Monthly Archives: October 2016

FAQ: Disclosing Your Mental Illness at Work

Work is good for us. There is evidence that it makes us happier, and while mental illness can hamper your ability to work, you really should if you can. Disclosing your mental illness might feel like a lose-lose situation: you must reveal sensitive information about yourself, and your boss must figure out how to deal with it. The stigma surrounding mental illness doesn’t help, either. Despite numerous campaigns, articles, and attempts to educate the public, myths and misconceptions are difficult to dispel. There’s certainly a possibility of negative consequences, so it can be a frightening prospect.

Barriers can take many forms“If it’s so risky, why should I tell?”

Perhaps the most pressing reason is that if your mental illness interferes with your work, you are obligated to disclose it. This is actually meant to help you; telling management that you face performance issues and require accommodations will make your job easier. You have a responsibility to let your boss know so they can support you.

Another compelling reason is that, by disclosing, you have an opportunity to educate others. Your productivity can prove to your superiors that mental health issues are not an insurmountable obstacle. You can lead by example, and reduce stigma at the same time.

“What should I say?”

There are several approaches you can take. It all depends on the nature of your illness and how comfortable you are with exposing personal information. If you struggle with the idea of being vulnerable, you can use general terms. You don’t need to be too specific. You only have to talk about what is relevant to your work situation. You are not even required to name your illness, if you don’t want to.

Talk about your strengths. While you do need to discuss the ways in which your illness will affect your performance, you should also point out the ways in which it won’t interfere. Make sure your manager is aware that you are still an asset, not a liability.

Stress that your illness is not a symptom of a bad attitude. Help them understand that at least some of your issues are beyond your control and that, while you’ll try to give it your best, there will be times when you struggle. Make sure you explain how this can be dealt with.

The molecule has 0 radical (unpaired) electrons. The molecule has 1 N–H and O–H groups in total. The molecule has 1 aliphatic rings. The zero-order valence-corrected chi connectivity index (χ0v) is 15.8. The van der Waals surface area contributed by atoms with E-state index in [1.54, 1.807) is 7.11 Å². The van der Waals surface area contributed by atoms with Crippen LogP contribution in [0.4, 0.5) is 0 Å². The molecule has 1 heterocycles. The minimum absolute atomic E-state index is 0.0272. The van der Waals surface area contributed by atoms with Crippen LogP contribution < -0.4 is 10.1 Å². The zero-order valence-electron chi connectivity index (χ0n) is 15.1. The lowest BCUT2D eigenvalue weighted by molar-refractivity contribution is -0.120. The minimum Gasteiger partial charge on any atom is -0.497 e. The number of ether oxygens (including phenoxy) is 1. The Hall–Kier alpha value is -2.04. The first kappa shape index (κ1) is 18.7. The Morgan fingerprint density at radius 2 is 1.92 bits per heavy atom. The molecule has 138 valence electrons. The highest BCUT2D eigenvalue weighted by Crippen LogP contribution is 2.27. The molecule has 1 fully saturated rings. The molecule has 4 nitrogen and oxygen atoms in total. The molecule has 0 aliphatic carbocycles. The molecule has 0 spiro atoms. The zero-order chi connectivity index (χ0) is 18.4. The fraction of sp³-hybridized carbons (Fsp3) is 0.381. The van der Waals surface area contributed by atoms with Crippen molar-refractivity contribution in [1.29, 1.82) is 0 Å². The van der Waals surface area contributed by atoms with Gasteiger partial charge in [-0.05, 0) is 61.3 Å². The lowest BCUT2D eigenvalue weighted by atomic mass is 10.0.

Two women chat in the business lounge.

Sit down in a comfortable space and have a frank discussion with your manager about your mental health struggles.

“How can I help my boss understand me?”

The first step is to tell them about your specific needs and preferences. Be honest and forthright about the accommodations that will help you do your best work. Chances are, they won’t know much about the topic, and they definitely can’t know what you’ll require unless you tell them. Don’t make them guess.

It’s a good idea to present them with brochures and other educational materials. Different sources of information are helpful, especially if you find it difficult to share that information yourself. This may also help them get past any deeply-ingrained beliefs about mental illness, which may be out of date or simply wrong.

“I’m still not sure about this…”

Disclosing mental illness will never be easy, but trust us when we say that failing to do so is the bigger risk by far. It causes intense anxiety in most cases, but once it’s over, there is an excellent chance you won’t regret it. It may result in a more supportive environment, and once the required accommodations are in place, you’ll be a happier, more productive employee. We know it’s hard, but be brave and take the leap. You’ll be glad you did.

Entrepreneurship & Disability: An Optimal Pair

In honour of Small Business Week, we’re focusing on entrepreneurship. Small businesses are the backbone of a community. They stimulate economic growth, create jobs, and allow for creativity and innovation. Economies and societies thrive when entrepreneurship flourishes.

Small business owners are living proof that self-employment can be fulfilling and liberating. Many would-be entrepreneurs are intimidated by the obvious barriers: lack of funding, support, and/or expertise. Despite their inner drive to create something new, to branch out, to be brave, taking the first step is daunting enough to deter all but the most determined.

Still, regular employment comes with its own share of barriers. Those with disabilities, including mental health issues, face distinct barriers to employment, which are often overlooked. Disability doesn’t prevent these individuals from being efficient, productive employees, but employers may be unwilling or unable to accommodate their specific needs. Discriminatory hiring practices—not to mention inhospitable work environments—can make self-employment more attractive.


A trendy small business option is starting a food truck.

Entrepreneurship Demands Innovation

Dealing with these types of barriers can actually benefit an aspiring business owner. The essence of entrepreneurship lies in an innovative spirit and a unique worldview. Those facing barriers to regular employment may be more receptive to out-of-the-box thinking by default, because their various challenges require them to find creative solutions to everyday situations. A person with a disability already lives a life that requires different approaches to ordinary activities, so thinking outside the box may come more naturally to them.

Entrepreneurship Encourages Flexibility

Part of entrepreneurship’s appeal is flexibility, which makes it ideal for someone with a disability. Flexible hours make it easier for someone with chronic illness to work when they can, rather than trying to follow a strict schedule. Being able to customize the business’s location and work environment ensures a wheelchair user can navigate safely and efficiently. A visually impaired business owner can make sure information is available in accessible formats. Freedom from stigma can help someone with a mental health issue reach their full potential without worrying about employer attitudes. Self-employment eliminates many of the barriers that come with working for someone else.